Table 2. Age-adjusted and covariate-adjusted hazard ratios (HRs) for cardiovascular disease (CVD) mortality among adults aged ≥18 years with and without a history of heart disease or stroke diagnosis at baseline, 2001-2014
  Age-adjusted model SES-adjusted model Fully-adjusted model
Adults without the heart disease 1 or stroke diagnosis at baseline
    Happiness 26,994 26,994 26,994
        None / a little of the time 1.50** (1.07,2.1) 1.27 (0.89,1.81) 1.21 (0.87,1.71)
        Some of the time 1.26** (1.03,1.54) 1.18 (0.96,1.44) 1.14 (0.91,1.42)
        Most or all of the time 1.00 (Reference) 1.00 (Reference) 1.00 (Reference)
Life satisfaction 27,003 27,003 27,003
    Very dissatisfied or dissatisfied 1.65*** (1.15,2.36) 1.29 (0.9,1.83) 1.2 (0.82,1.75)
    Satisfied 1.26** (1.05,1.51) 1.13 (0.94,1.36) 1.09 (0.89,1.34)
    Very satisfied 1.00 (Reference) 1.00 (Reference) 1.00 (Reference)
Adults with history of heart disease or stroke diagnosis at baseline
    Happiness 3,939 3,939 3,939
        None / a little of the time 1.43** (1.01,2.03) 1.30 (0.92,1.85) 1.28 (0.88,1.86)
        Some of the time 1.26** (1.01,1.57) 1.19 (0.95,1.49) 1.21 (0.95,1.53)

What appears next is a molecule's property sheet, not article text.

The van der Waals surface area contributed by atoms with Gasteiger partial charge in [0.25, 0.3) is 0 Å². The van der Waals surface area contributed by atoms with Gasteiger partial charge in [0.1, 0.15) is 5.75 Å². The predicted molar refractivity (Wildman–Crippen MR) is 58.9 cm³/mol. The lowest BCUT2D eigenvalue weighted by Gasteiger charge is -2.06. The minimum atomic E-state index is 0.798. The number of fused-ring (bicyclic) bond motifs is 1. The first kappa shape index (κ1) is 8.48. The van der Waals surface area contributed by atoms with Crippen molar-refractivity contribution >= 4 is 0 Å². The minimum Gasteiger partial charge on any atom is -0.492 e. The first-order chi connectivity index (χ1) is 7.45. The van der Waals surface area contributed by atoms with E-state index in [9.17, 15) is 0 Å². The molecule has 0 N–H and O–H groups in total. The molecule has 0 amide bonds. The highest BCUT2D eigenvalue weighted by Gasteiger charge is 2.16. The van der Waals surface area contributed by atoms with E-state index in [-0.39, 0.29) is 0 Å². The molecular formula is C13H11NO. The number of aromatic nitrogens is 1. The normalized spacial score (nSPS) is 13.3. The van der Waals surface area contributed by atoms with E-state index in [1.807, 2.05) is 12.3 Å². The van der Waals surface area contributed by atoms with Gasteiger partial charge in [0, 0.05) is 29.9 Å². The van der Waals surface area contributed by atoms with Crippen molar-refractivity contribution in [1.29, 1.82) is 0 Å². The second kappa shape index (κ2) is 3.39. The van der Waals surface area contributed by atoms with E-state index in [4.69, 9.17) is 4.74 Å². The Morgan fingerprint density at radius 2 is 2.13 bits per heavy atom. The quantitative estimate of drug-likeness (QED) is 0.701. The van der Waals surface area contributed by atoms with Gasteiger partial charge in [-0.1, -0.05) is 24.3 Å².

Most or all of the time 1.00 (Reference) 1.00 (Reference) 1.00 (Reference)
Life satisfaction 3,925 3,925 3,925
    Very dissatisfied or dissatisfied 1.61** (1.12,2.31) 1.40* (0.96,2.04) 1.44* (0.96,2.16)
    Satisfied 1.35*** (1.1,1.66) 1.25** (1,1.56) 1.28** (1.02,1.6)
    Very satisfied 1.00 (Reference) 1.00 (Reference) 1.00 (Reference)

Source: Data derived from the 2001-2014 NHIS-NDI Record Linkage Study. 1Coronary heart disease, congenital heart disease, heart attack, and any other heart condition/ disease. ***p<0.01; **p<0.05; *p<0.10

Table 3. Age-adjusted and covariate-adjusted hazard ratios (HRs) for cardiovascular disease (CVD) mortality by different follow-up times among us adults aged ≥18 years, 2001-2014
  Age-adjusted model SES-adjusted model Fully-adjusted model
2-Year mortality follow-up
    Happiness
        None / a little of the time 1.65 (0.93,2.94)† 1.44 (0.82,2.52) 1.56 (0.87,2.79)
        Some of the time 1.35 (0.94,1.94) 1.27 (0.89,1.82) 1.32 (0.92,1.89)
        Most or all of the time 1.00 (Reference) 1.00 (Reference) 1.00 (Reference)
    Life satisfaction
        Very dissatisfied or dissatisfied 1.12 (0.61,2.06) 0.91 (0.52,1.59) 0.99 (0.53,1.83)
        Satisfied 1.29 (0.93,1.8) 1.21 (0.85,1.72) 1.28 (0.9,1.82)
        Very satisfied 1.00 (Reference) 1.00 (Reference) 1.00 (Reference)
5-Year mortality follow-up
    Happiness
        None / a little of the time 2.15*** (1.52,3.06) 1.88*** (1.32,2.69) 1.78*** (1.25,2.54)